What you need to know to register to vote by the Oct. 9 deadline

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As described by East Lansing City Clerk Jennifer Shuster, the voter registration process is simple and quick.

People looking to register to vote will need to either fill out a registration form or mail the form in to be processed, which in that case the form can be accessed online.

Registration forms can be found or mailed to any local or county clerk’s office, or any secretary of state office locations. In Ingham County, there are are multiple locations  to register. This list includes three Secretary of State office locations, the Lansing City Clerk’s office, and the two Ingham County Clerk’s locations. In East Lansing, the City Clerk is located at 410 Abbot Road. The Lansing city government has all locations listed on its website.

East Lansing City Clerk Shuster said that students should consider where they will be on election day when filling out their address on the form.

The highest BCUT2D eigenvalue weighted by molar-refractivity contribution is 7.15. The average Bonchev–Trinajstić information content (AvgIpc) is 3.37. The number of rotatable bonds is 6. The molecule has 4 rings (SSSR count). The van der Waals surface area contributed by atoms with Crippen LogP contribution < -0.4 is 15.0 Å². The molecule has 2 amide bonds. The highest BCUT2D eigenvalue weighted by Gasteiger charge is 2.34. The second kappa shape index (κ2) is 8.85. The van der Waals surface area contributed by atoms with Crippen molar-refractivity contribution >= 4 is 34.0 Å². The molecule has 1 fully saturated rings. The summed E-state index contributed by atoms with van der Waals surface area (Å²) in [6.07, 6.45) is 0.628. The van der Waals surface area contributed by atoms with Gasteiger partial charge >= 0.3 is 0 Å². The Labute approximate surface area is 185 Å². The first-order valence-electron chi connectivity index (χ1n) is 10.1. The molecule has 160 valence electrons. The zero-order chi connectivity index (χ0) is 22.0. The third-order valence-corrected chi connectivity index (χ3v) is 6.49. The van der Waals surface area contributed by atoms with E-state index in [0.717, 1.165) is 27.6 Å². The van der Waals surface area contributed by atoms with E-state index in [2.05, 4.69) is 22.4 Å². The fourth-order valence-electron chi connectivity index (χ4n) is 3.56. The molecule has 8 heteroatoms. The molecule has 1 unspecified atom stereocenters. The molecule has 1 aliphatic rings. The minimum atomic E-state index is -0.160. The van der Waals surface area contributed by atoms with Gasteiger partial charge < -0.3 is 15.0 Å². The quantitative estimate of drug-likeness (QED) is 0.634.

Nov. 6 is when the midterm elections take place, and Oct. 9 is the deadline to register to vote.

The state of Michigan will see if their voter turnout during this midterm election year is higher than previous years. According to information provided by the Michigan government, the voter turnout percentage in 2014 reached its lowest point since 1990. In 1990 the voter turnout was at 38.6%, and there have been a total of six midterm elections since that year. The most recent year of 2014 saw 41.6%, with 213,720 people unregistered of the 7,660,000 voting age population.

Despite the voter turnout percentage drop in recent midterm elections, Shuster believes that this particular election is going to be different. “I definitely think there’s going to be a higher voter turnout,” said Shuster. “I think we’re expecting anywhere upwards to 50 percent turnout, even at our campus precincts.”

Lansing City Clerk Chris Swope said that there is a high number of citizens in Michigan registered, but that there is a “very high registration rate compared to the turnout rate.”

Both Shuster and Swope believe that voting is important for the upcoming election. Shuster said that a vote “does count,” which is something that some students have been skeptical about before, while Swope said that “getting out to vote is the way we impact” values being “reflected.”